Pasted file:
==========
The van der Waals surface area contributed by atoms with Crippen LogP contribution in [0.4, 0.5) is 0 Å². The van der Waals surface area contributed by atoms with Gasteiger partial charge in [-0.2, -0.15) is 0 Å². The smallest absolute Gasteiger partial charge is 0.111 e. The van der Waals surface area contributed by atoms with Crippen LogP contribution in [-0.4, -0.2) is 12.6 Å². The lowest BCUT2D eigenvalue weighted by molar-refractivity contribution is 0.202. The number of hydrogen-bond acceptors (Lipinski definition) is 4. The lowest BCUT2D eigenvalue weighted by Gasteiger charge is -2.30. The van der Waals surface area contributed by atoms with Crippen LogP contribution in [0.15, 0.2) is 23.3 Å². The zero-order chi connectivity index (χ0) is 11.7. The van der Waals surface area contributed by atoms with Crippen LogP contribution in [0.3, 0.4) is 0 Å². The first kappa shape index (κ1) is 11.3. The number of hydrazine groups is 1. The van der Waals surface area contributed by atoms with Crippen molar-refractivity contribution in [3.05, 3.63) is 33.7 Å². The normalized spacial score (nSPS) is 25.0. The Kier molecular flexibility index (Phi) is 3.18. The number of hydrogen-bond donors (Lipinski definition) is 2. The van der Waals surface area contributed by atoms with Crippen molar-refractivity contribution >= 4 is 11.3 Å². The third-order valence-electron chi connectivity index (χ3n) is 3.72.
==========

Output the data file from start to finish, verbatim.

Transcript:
The van der Waals surface area contributed by atoms with Crippen LogP contribution in [0.4, 0.5) is 0 Å². The van der Waals surface area contributed by atoms with Gasteiger partial charge in [-0.2, -0.15) is 0 Å². The smallest absolute Gasteiger partial charge is 0.111 e. The van der Waals surface area contributed by atoms with Crippen LogP contribution in [-0.4, -0.2) is 12.6 Å². The lowest BCUT2D eigenvalue weighted by molar-refractivity contribution is 0.202. The number of hydrogen-bond acceptors (Lipinski definition) is 4. The lowest BCUT2D eigenvalue weighted by Gasteiger charge is -2.30. The van der Waals surface area contributed by atoms with Crippen LogP contribution in [0.15, 0.2) is 23.3 Å². The zero-order chi connectivity index (χ0) is 11.7. The van der Waals surface area contributed by atoms with Crippen LogP contribution in [0.3, 0.4) is 0 Å². The first kappa shape index (κ1) is 11.3. The number of hydrazine groups is 1. The van der Waals surface area contributed by atoms with Crippen molar-refractivity contribution in [3.05, 3.63) is 33.7 Å². The normalized spacial score (nSPS) is 25.0. The Kier molecular flexibility index (Phi) is 3.18. The number of hydrogen-bond donors (Lipinski definition) is 2. The van der Waals surface area contributed by atoms with Crippen molar-refractivity contribution >= 4 is 11.3 Å². The third-order valence-electron chi connectivity index (χ3n) is 3.72.